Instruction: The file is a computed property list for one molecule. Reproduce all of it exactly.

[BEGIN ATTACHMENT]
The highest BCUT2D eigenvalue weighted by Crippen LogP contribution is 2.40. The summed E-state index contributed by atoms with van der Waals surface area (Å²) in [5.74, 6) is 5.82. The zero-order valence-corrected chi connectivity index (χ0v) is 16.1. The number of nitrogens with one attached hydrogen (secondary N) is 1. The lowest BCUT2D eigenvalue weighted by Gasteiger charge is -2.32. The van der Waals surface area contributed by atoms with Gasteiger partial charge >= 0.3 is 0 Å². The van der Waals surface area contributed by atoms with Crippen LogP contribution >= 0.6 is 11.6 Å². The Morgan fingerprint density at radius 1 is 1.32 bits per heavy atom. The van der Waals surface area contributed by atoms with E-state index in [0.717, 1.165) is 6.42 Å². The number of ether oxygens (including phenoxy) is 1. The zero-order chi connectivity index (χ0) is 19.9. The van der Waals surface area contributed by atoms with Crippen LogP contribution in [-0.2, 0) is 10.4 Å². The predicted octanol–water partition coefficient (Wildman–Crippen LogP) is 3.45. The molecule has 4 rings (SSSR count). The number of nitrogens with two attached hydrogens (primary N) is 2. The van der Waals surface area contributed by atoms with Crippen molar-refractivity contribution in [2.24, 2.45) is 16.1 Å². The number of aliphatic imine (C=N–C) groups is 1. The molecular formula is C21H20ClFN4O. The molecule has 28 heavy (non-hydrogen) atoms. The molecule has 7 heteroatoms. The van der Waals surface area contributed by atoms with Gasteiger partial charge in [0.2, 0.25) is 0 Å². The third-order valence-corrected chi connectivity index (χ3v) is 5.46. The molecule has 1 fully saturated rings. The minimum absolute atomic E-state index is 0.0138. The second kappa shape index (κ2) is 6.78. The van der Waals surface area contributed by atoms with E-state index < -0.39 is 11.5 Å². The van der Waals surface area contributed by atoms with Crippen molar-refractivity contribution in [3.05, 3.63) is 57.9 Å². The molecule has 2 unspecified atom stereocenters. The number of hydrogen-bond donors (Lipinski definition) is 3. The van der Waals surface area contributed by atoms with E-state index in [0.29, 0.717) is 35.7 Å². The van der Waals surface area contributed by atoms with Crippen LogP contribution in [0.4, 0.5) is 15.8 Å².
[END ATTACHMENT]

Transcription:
The highest BCUT2D eigenvalue weighted by Crippen LogP contribution is 2.40. The summed E-state index contributed by atoms with van der Waals surface area (Å²) in [5.74, 6) is 5.82. The zero-order valence-corrected chi connectivity index (χ0v) is 16.1. The number of nitrogens with one attached hydrogen (secondary N) is 1. The lowest BCUT2D eigenvalue weighted by Gasteiger charge is -2.32. The van der Waals surface area contributed by atoms with Gasteiger partial charge >= 0.3 is 0 Å². The van der Waals surface area contributed by atoms with Crippen LogP contribution >= 0.6 is 11.6 Å². The Morgan fingerprint density at radius 1 is 1.32 bits per heavy atom. The van der Waals surface area contributed by atoms with E-state index in [0.717, 1.165) is 6.42 Å². The number of ether oxygens (including phenoxy) is 1. The zero-order chi connectivity index (χ0) is 19.9. The van der Waals surface area contributed by atoms with Crippen LogP contribution in [-0.2, 0) is 10.4 Å². The predicted octanol–water partition coefficient (Wildman–Crippen LogP) is 3.45. The molecule has 4 rings (SSSR count). The number of nitrogens with two attached hydrogens (primary N) is 2. The van der Waals surface area contributed by atoms with Crippen molar-refractivity contribution in [2.24, 2.45) is 16.1 Å². The number of aliphatic imine (C=N–C) groups is 1. The molecular formula is C21H20ClFN4O. The molecule has 28 heavy (non-hydrogen) atoms. The molecule has 7 heteroatoms. The van der Waals surface area contributed by atoms with Gasteiger partial charge in [0.2, 0.25) is 0 Å². The third-order valence-corrected chi connectivity index (χ3v) is 5.46. The molecule has 1 fully saturated rings. The minimum absolute atomic E-state index is 0.0138. The second kappa shape index (κ2) is 6.78. The van der Waals surface area contributed by atoms with E-state index < -0.39 is 11.5 Å². The van der Waals surface area contributed by atoms with Crippen molar-refractivity contribution in [3.05, 3.63) is 57.9 Å². The molecule has 2 unspecified atom stereocenters. The number of hydrogen-bond donors (Lipinski definition) is 3. The van der Waals surface area contributed by atoms with E-state index in [0.29, 0.717) is 35.7 Å². The van der Waals surface area contributed by atoms with Crippen LogP contribution in [0.4, 0.5) is 15.8 Å².